Meopta MeoPro 80 HD Spotting Scope

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Continuing with the TFB coverage of Meopta products. In my opinion, Meopta produces some of the finest spotting scopes on the market with a great price-to-performance ratio. The Meopta products are premium Euro optics without the usual German-Austrian sticker shock. With the recently released American-made Meopta MeoPro 80 HD spotting scope, what Meopta is offering is essentially the performance of a $3,000+ top-end full-size spotting scope for half the money.

Technically speaking, the new Meopta MeoPro 80 HD spotting scope is assembled and individually tested in Meopta Sport Optics’ USA manufacturing plant in Hauppauge, New York. All the components are made in Meopta’s Czech Republic facility. Like all Meopta optics, the MeoPro 80 HD’s lens are made from German SCHOTT optical glass. Not to be confused with shot-glass, which I like to use it with my tequila, SCHOTT is part of Zeiss and it produces the best (and the most expensive) optical glass blank in the world.

 

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In comparison to Meopta’s Europe-made MeoStar S2 82 HD model, the US-build MeoPro 80 HD is streamlined a bit by using a smaller 80mm single-element objective instead of the 82mm dual-element objective. The MeoPro 80 HD also has a fixed angled eyepiece with a lower top magnification and lacks the MeoDrop hydrophobic lens coating. While the MeoPro 80 HD is shorter by almost an inch, but it’s heavier by few ounces. However, the good news is that the MeoPro 80 HD is $700 cheaper with hardly any difference in real-world optical performance in the tactical and hunting applications.

 

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The most noticeable feature on the Meopta MeoPro 80 HD is its gorgeous large 80mm fluoride objective lens. There are rarely any spotting scopes under $2,000 that offers fluoride lens in such large size. The fluoride element has the special ability of eliminating chromatic aberration (CA) or color fringing. In fact I couldn’t find any CA with the Meopta in any light condition and zoom range. I had to tried very hard to find a hint of green color fringing on a building’s glass roof-top in a very sunny day. The optical lens in the Meopta MeoPro 80 HD are multi-coated and feature both HD and ED elements. All Meopta spotting scopes use the Schimdt-Pechan type roof prism system with fully phase-coated surfaces.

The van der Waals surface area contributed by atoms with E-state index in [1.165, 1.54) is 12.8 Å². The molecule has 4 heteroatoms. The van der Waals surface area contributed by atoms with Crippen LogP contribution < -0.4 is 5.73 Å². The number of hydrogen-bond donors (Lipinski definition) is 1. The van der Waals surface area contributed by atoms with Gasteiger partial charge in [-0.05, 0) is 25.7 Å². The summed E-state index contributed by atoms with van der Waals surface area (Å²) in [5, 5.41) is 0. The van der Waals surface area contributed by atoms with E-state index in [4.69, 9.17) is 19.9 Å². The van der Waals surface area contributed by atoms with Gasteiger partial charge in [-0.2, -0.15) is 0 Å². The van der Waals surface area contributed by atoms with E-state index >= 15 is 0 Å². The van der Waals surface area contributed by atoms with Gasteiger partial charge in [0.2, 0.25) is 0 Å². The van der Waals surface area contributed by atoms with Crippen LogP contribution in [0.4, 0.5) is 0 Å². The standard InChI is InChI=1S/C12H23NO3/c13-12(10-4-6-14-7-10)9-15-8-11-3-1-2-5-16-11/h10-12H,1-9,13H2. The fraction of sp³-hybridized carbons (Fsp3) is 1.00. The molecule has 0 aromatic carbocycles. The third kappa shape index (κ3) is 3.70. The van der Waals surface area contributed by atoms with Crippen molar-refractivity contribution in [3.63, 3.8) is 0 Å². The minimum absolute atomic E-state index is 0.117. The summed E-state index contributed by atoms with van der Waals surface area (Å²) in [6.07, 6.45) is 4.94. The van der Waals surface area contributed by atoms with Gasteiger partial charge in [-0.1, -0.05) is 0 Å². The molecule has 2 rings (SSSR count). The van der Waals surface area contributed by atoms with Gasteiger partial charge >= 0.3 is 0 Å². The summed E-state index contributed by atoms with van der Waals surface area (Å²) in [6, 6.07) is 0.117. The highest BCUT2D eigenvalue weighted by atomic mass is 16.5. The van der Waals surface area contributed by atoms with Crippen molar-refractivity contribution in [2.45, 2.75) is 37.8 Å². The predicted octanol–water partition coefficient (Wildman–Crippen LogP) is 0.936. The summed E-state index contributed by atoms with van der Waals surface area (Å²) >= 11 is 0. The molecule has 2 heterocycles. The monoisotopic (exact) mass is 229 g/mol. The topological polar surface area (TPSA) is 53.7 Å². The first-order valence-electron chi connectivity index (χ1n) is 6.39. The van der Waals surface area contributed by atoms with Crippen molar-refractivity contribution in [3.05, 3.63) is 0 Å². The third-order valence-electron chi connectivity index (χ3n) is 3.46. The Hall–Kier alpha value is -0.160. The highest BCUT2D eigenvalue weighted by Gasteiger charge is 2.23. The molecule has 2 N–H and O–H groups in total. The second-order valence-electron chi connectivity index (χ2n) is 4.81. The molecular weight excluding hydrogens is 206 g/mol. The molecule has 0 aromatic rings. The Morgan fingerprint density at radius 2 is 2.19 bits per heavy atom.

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Here’s the illustration that shows how the fluoride lens works its magic when it comes to controlling the different color wavelengths of light transmission in an optic. The fluoride element is really a type of optical grade crystal instead of the common glass. The fluoride blank has to be artificially grow in a lab, a much slower and more costly manufacturing process comparing to how the glass is made. The HD term stands for high-definition, but is really for high-density, a special type of lens that offers superior light transmission.

 

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Another premium feature of the the Meopta is its magnesium alloy construction with full body rubber armor. The surface of most of the rubber armor is molded with micro textures. The fixed eyepiece offers a 20x-60x zoom range with a +/- 3 dioptric adjustment. The spotting scope body is nicely rounded in a snag-free contour. I also appreciated its built-in pull-out lens hood and twist-up eyecup. Although, I would really prefer a way to tether both lens caps.

 

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The built-in rotating collar allows the MeoPro 80 HD to be rotated to any angle. I have found by rotating it 90 degrees to the side is very handy for use in bench shooting. The large center-mounted focus ring is well dampened for both a fast and smooth focus. It also has large enough contact area that when wearing a thick glove wouldn’t be a problem operating it. The only downside of using a helical ring type focus system is that it will get very touchy on the higher end of the magnification.

The feature packed companion TP-1 tripod (MSRP: $299) is probably built for Meopta by Manfrotto, as it’s compatible with the Bogen/Manfrotto QD head plate mount. That’s a good thing as Manfrotto is the industry standard for photography and videography. The TP-1 features a smooth pan & tilt fluid head, 2x level bubbles and padded quick deploying anodized aluminum legs. Price wise, the TP-1 is inline with the high-end Manfrotto video tripods with fluid head.